As InfoWorld‘s Matt Prigge observed in his post “How I learned to stop worrying and love the private cloud,” pervasive server virtualization has created a crying need for software to manage pooled resources. So-called private cloud software addresses that need with many moving parts, including virtualization management, metering and chargeback systems, automated configuration, identity management, self-service provisioning, application management, and more. 

Though far from complete, the OpenStack private cloud solution is compelling in part because it follows a Linux-like open source model. Today, under an Apache license, the OpenStack “kernel” has three components: Compute (for managing large networks of virtual machines), Object Storage (for massive storage clusters), and Image Service (for managing virtual disk images). Around that kernel — as with Linux distros — vendors add value. The leading commercialized version of OpenStack is Project Olympus from Citrix; startup vendors Internap, Nebula, and Piston Cloud Computing also use the OpenStack core.

Between its debut in October 2010 and today, OpenStack has already undergone four revisions. The fifth, code-named Essex and scheduled for release in spring 2012, will include two new components: Identity, for authentication and authorization, and Dashboard, a UI for managing OpenStack services.

But OpenStack is hardly the only game in town. Its best-known competitor is Eucalyptus, a private cloud implementation of Amazon Web Services that enables you to move workloads back and forth between Amazon EC2 and Eucalyptus (which also comes in an open source version). Then there’s Puppet, a wildly popular configuration management framework designed to automate almost any repeatable task in the data centre. Puppet can create fresh installs and monitor existing nodes; push out system images, as well as update and reconfigure them; and restart your services — all unattended. 

If you’re willing to pay the licensing fees, you can even build an all-VMware private cloud. Virtualization is the underpinning of the private cloud — and VMware still offers the most advanced virtualization management tools. In October 2011, VMware announced three new suites to “simplify and automate IT management,” including vcentre Operations Management Suite (an update of vcentre Operations for monitoring infrastructure and managing configuration), vFabric Application Management Suite (mainly devops tools), and IT Business Management Suite (to report on operating expenses, services levels, and so on).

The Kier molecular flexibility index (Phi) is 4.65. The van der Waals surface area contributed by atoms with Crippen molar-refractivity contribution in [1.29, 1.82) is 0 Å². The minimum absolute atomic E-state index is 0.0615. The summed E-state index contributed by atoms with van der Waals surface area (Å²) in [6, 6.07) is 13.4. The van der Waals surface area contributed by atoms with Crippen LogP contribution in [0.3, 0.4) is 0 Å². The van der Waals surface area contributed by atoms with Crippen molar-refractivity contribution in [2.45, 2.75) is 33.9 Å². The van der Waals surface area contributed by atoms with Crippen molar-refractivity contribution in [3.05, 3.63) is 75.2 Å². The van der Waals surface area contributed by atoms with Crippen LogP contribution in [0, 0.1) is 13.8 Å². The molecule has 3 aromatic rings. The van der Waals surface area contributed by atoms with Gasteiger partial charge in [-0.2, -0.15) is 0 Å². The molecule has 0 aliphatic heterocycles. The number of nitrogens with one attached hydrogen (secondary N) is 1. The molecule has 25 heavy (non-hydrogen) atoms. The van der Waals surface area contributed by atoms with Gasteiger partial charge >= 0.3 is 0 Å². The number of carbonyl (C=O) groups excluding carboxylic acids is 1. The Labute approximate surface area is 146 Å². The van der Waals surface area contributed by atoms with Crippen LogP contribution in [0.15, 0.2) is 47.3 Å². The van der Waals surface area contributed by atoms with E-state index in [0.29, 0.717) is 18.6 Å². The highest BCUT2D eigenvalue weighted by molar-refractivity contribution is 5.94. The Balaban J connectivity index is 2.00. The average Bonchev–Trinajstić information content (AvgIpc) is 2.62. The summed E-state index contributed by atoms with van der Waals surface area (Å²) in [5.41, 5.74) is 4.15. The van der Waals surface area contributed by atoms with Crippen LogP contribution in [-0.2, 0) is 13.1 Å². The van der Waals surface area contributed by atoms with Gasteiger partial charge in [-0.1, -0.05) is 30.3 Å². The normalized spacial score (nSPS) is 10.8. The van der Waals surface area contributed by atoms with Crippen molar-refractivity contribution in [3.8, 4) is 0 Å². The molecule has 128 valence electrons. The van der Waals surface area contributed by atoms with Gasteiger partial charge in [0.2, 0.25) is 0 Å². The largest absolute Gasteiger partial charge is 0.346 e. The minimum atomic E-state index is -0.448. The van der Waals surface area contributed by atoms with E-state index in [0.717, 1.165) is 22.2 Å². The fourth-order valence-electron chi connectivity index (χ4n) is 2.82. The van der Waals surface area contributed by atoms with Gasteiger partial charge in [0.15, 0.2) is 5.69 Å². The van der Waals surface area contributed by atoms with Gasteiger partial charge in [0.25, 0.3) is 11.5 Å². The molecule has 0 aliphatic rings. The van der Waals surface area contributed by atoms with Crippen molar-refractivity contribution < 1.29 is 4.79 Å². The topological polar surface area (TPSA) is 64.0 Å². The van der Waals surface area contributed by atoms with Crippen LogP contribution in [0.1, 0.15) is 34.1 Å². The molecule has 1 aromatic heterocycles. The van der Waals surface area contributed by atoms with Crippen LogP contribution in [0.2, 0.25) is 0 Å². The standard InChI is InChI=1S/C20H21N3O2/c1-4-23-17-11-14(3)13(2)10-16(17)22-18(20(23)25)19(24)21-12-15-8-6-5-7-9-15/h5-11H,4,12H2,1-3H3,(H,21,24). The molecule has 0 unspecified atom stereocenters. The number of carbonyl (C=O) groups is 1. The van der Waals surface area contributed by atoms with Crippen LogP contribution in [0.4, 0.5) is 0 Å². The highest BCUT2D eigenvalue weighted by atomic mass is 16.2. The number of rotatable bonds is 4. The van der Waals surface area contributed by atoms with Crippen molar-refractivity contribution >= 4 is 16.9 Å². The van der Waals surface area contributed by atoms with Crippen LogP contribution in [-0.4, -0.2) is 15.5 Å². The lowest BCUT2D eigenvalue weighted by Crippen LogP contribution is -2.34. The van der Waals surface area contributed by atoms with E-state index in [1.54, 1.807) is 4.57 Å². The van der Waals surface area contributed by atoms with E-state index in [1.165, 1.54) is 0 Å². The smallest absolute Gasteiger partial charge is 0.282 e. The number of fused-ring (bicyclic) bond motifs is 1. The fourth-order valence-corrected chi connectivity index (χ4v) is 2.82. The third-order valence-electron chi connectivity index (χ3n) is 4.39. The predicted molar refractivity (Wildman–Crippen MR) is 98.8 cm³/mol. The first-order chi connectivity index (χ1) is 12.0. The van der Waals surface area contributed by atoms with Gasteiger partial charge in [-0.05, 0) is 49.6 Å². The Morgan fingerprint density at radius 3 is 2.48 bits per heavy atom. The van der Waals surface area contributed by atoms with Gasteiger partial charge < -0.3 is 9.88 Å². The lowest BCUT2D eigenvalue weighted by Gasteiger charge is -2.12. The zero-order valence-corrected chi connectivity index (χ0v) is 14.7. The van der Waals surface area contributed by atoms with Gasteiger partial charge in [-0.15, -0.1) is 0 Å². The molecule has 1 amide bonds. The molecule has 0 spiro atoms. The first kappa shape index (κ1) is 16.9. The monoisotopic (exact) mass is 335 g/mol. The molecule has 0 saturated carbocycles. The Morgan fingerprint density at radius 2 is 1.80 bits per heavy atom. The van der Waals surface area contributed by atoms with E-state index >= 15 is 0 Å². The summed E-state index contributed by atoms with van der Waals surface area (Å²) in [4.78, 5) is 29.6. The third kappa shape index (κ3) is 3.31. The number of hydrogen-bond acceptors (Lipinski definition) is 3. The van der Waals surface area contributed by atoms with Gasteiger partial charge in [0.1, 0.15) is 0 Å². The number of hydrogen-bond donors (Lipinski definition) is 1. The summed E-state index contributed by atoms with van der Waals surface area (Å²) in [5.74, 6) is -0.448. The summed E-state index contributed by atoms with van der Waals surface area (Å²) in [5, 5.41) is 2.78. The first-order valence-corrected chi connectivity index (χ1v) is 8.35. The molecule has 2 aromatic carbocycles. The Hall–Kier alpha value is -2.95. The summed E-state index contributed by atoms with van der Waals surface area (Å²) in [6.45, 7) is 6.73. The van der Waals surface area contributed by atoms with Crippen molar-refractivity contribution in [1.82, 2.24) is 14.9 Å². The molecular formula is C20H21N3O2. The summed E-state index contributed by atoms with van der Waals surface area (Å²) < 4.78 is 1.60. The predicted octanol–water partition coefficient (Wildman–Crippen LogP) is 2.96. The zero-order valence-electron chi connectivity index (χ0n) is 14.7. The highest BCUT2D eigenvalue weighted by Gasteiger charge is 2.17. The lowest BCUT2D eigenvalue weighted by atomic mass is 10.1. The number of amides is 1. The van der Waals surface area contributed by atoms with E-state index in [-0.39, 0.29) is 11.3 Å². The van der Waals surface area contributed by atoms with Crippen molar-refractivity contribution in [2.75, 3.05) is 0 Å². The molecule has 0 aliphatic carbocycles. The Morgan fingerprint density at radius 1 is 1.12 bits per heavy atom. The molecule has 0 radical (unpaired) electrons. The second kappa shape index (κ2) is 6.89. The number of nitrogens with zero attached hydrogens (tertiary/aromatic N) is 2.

The cloud panacea

Yet for some reason, all these efforts to automate everything simply remind me how complex the data centre really is. In a recent presentation by VMware vice president of products Ramin Sayar, I was struck by how ambitious VMware’s plans seemed — how many different types of managers and administrators all that software needed to serve — and how much cost and effort might be incurred in wrapping it all the way around the data centre. The road to simplicity seems paved with even more complexity.

The irony is if you choose to relocate your data centre to the public cloud, that complexity will not magically disappear. IaaS is still infrastructure. You won’t need to pay for hardware up front, and you won’t need to employ people to stand up boxes or reroute cables, but your own IT people will still need to watch the meters and turn the dials remotely. Very likely, they’ll need cloud-specific skills on top of the usual skills required to run a data centre. 

Ultimately, IT’s mission is to deliver applications — either bought or built for the business. In the long run, the cloud that really simplifies IT will largely be composed of SaaS and PaaS (platform as a service). Slowly, haltingly, Microsoft is moving in that direction with Office 365and Azure. Salesforce lives there and its newly

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Jim Love, Chief Content Officer, IT World Canada